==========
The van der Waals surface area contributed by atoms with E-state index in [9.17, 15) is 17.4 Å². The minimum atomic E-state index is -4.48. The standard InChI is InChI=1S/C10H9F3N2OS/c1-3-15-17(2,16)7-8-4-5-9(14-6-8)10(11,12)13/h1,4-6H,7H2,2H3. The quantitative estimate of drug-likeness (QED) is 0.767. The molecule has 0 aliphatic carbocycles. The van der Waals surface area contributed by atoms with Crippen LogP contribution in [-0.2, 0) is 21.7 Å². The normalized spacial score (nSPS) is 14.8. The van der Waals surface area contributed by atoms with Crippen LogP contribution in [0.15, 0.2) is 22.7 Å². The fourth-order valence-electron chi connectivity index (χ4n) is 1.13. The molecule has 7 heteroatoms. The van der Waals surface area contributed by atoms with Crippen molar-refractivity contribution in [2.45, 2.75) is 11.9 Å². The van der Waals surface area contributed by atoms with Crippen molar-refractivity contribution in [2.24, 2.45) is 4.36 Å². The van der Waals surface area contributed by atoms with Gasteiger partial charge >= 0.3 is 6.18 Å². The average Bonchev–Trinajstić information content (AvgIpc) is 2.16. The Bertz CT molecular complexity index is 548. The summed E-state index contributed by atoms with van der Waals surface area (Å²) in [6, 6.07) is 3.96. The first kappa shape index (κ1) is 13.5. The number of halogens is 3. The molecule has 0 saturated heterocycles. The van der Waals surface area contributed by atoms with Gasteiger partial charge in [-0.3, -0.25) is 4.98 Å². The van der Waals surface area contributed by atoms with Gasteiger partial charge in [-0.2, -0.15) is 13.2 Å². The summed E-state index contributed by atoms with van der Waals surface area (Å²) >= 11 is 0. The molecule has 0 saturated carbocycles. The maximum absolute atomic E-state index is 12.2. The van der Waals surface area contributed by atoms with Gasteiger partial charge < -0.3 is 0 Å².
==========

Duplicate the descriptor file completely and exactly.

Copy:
The van der Waals surface area contributed by atoms with E-state index in [9.17, 15) is 17.4 Å². The minimum atomic E-state index is -4.48. The standard InChI is InChI=1S/C10H9F3N2OS/c1-3-15-17(2,16)7-8-4-5-9(14-6-8)10(11,12)13/h1,4-6H,7H2,2H3. The quantitative estimate of drug-likeness (QED) is 0.767. The molecule has 0 aliphatic carbocycles. The van der Waals surface area contributed by atoms with Crippen LogP contribution in [-0.2, 0) is 21.7 Å². The normalized spacial score (nSPS) is 14.8. The van der Waals surface area contributed by atoms with Crippen LogP contribution in [0.15, 0.2) is 22.7 Å². The fourth-order valence-electron chi connectivity index (χ4n) is 1.13. The molecule has 7 heteroatoms. The van der Waals surface area contributed by atoms with Crippen molar-refractivity contribution in [2.45, 2.75) is 11.9 Å². The van der Waals surface area contributed by atoms with Crippen molar-refractivity contribution in [2.24, 2.45) is 4.36 Å². The van der Waals surface area contributed by atoms with Gasteiger partial charge >= 0.3 is 6.18 Å². The average Bonchev–Trinajstić information content (AvgIpc) is 2.16. The Bertz CT molecular complexity index is 548. The summed E-state index contributed by atoms with van der Waals surface area (Å²) in [6, 6.07) is 3.96. The first kappa shape index (κ1) is 13.5. The number of halogens is 3. The molecule has 0 saturated heterocycles. The van der Waals surface area contributed by atoms with Gasteiger partial charge in [-0.3, -0.25) is 4.98 Å². The van der Waals surface area contributed by atoms with Gasteiger partial charge in [-0.2, -0.15) is 13.2 Å². The summed E-state index contributed by atoms with van der Waals surface area (Å²) >= 11 is 0. The molecule has 0 saturated carbocycles. The maximum absolute atomic E-state index is 12.2. The van der Waals surface area contributed by atoms with Gasteiger partial charge < -0.3 is 0 Å².